The Holy Scriptures undeniably describe faith as the only thing necessary for salvation. They also teach that good works cannot justify a person before God or contribute in the least toward the attainment of salvation. The Old Testament says that Abram ‘believed the Lord, and He counted it to him as righteousness’ (Gen 15.6). Habakkuk testifies that ‘the righteous shall life by his faith’ (2.4), and Jeremiah cries, ‘Lord, aren’t You looking for loyalty?’ (5.3).
This doctrine stands in even stronger light in the books of the New Testament. They remind us that faith, not works, is the way to salvation and blessedness. Whenever a person sought help from Christ, we read that Christ looked only for faith. ‘All things are possible for one who believes’ (Mk 9.23), Jesus told the father who needed help for his son and had failed to find it in the disciples. To another father who had lost all hope for help with the report that his daughter was already dead, Jesus said, ‘Do not fear; only believe, and she will be well’ (Lk 8.50). When another suffering father directed his petition to Him, after seeking help from the disciples in vain, Jesus replied, ‘Let it be done for you as you have believed’ (Mt 8.13). This was His usual answer to those who sought His help. Therefore, the apostles’ Epistles speak in this manner: ‘And to the one who does not work but trusts Him who justifies the ungodly, his faith is counted as righteousness’ (Rom 4.5); ‘For we hold that one is justified by faith apoart from works of the law’ (Rom 3.28); and ‘For by grace you have been saved through faith. And this is not your own doing; it is the gift of God, not a result of works, so that no one may boast’ (Eph 2.8-9). There is still more. In John’s Gospel, we are told that the Jews once asked Jesus, ‘What must we do, to be doing the works of God?’ Jesus replied by pointing to faith: ‘This is the work of God, that you believe in Him whom He has sent’ (6.28-29).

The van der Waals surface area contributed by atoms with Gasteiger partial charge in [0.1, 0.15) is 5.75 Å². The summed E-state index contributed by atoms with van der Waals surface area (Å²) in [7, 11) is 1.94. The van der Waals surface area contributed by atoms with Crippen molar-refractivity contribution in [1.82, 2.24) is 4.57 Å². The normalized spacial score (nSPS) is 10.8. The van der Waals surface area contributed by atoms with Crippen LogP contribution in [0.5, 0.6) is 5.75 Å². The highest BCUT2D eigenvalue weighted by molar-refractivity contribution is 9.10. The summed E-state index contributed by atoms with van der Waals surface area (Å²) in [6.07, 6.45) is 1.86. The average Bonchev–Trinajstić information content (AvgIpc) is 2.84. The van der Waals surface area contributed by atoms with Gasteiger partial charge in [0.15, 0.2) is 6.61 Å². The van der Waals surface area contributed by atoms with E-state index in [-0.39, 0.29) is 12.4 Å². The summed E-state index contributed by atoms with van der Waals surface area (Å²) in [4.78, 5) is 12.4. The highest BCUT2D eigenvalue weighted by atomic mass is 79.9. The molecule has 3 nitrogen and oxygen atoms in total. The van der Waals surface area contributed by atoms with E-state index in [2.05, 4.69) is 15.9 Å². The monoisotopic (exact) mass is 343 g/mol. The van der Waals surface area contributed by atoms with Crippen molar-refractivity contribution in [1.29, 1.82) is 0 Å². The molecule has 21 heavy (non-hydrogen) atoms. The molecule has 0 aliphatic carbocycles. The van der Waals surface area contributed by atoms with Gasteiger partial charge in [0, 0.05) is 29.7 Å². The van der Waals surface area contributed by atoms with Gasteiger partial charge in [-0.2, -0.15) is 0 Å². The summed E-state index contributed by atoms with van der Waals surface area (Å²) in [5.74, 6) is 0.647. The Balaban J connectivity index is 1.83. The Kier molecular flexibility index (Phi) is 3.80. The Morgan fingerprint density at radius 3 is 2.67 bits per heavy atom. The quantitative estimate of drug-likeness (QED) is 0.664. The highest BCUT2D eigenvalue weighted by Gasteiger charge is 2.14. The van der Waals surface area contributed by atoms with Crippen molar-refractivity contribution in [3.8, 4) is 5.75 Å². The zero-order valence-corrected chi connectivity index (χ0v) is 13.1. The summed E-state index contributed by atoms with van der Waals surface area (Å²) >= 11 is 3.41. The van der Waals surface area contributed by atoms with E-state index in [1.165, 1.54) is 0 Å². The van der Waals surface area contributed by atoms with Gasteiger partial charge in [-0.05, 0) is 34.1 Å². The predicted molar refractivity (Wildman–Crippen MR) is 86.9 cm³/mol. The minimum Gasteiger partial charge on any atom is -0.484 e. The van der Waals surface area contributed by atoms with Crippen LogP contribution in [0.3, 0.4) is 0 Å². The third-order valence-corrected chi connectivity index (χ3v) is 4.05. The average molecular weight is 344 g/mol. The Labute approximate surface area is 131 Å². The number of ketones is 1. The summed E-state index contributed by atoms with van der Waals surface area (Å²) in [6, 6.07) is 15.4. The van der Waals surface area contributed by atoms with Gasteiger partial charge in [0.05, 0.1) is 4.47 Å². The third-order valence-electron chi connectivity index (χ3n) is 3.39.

Many are ashamed to seek salvation through faith in Christ, the Savior of the sinner, and instead they build their hope for eternity on their upright life. They carelessly regard themselves as good, without having examined their heart, their thoughts, their words, and their works. Even if a man lives uprightly, he will daily perceive how his conscience accuses him and declares him guilty. If a person examines himself according to the Law of God revealed in the Holy Scriptures, he will see countless flaws and weaknesses. If he fails to find them, he must be completely blind, wantonly closing the eyes of his soul to the mirror God hold before us.
Although our sin causes us to forfeit our claim to a blessed eternity, God once again opened to us the possibility of salvation through the offer of faith. If He had not revealed this to us, all who had come to knowledge of their sinfulness would have had to live in despair and doubt.
May no one think that this doctrine is too holy for those who are weighed down by the knowledge of their sin. However, it is dangerous to those who are happy in the midst of their sin. Although love and good works save no one, both are still necessary as evidences that a person is truly standing in the saving faith. Faith and love are related and inseparably connected like a father and his child. Whoever says he is justified through faith before God must prove himself by his love before man. Otherwise he is a liar, for faith works through love.
(from God Grant It: Daily Devotions from C.F.W. Walther, pp 235-6)
(Note: I don’t normally just copy and post something in toto without any commentary or thoughts of my own, but piece surely stands on its own and needs nothing from me!)